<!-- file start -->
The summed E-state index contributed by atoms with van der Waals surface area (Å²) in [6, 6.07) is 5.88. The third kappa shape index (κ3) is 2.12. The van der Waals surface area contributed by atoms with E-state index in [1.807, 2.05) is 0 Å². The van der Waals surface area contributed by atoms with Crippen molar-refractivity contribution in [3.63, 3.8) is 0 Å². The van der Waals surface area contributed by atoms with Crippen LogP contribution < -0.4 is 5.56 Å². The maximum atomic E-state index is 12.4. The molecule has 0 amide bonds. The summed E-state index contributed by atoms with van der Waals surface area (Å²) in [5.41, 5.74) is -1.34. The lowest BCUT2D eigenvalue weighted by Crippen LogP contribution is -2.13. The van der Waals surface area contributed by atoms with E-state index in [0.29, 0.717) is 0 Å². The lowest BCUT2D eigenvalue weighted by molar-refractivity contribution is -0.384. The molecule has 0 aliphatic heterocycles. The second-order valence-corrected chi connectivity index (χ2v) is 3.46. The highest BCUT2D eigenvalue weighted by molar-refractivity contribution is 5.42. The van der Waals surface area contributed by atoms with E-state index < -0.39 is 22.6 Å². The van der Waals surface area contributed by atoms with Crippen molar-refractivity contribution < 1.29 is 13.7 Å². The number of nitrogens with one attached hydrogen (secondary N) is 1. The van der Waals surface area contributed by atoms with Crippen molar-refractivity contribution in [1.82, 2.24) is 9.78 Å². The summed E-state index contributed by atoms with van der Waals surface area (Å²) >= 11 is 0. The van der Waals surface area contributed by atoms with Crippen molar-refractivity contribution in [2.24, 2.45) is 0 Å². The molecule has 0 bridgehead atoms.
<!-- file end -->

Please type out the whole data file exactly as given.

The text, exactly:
The summed E-state index contributed by atoms with van der Waals surface area (Å²) in [6, 6.07) is 5.88. The third kappa shape index (κ3) is 2.12. The van der Waals surface area contributed by atoms with E-state index in [1.807, 2.05) is 0 Å². The van der Waals surface area contributed by atoms with Crippen molar-refractivity contribution in [3.63, 3.8) is 0 Å². The van der Waals surface area contributed by atoms with Crippen LogP contribution < -0.4 is 5.56 Å². The maximum atomic E-state index is 12.4. The molecule has 0 amide bonds. The summed E-state index contributed by atoms with van der Waals surface area (Å²) in [5.41, 5.74) is -1.34. The lowest BCUT2D eigenvalue weighted by Crippen LogP contribution is -2.13. The van der Waals surface area contributed by atoms with E-state index in [0.29, 0.717) is 0 Å². The lowest BCUT2D eigenvalue weighted by molar-refractivity contribution is -0.384. The molecule has 0 aliphatic heterocycles. The second-order valence-corrected chi connectivity index (χ2v) is 3.46. The highest BCUT2D eigenvalue weighted by molar-refractivity contribution is 5.42. The van der Waals surface area contributed by atoms with E-state index < -0.39 is 22.6 Å². The van der Waals surface area contributed by atoms with Crippen molar-refractivity contribution < 1.29 is 13.7 Å². The number of nitrogens with one attached hydrogen (secondary N) is 1. The van der Waals surface area contributed by atoms with Crippen molar-refractivity contribution in [1.82, 2.24) is 9.78 Å². The summed E-state index contributed by atoms with van der Waals surface area (Å²) >= 11 is 0. The van der Waals surface area contributed by atoms with Crippen molar-refractivity contribution in [2.24, 2.45) is 0 Å². The molecule has 0 bridgehead atoms.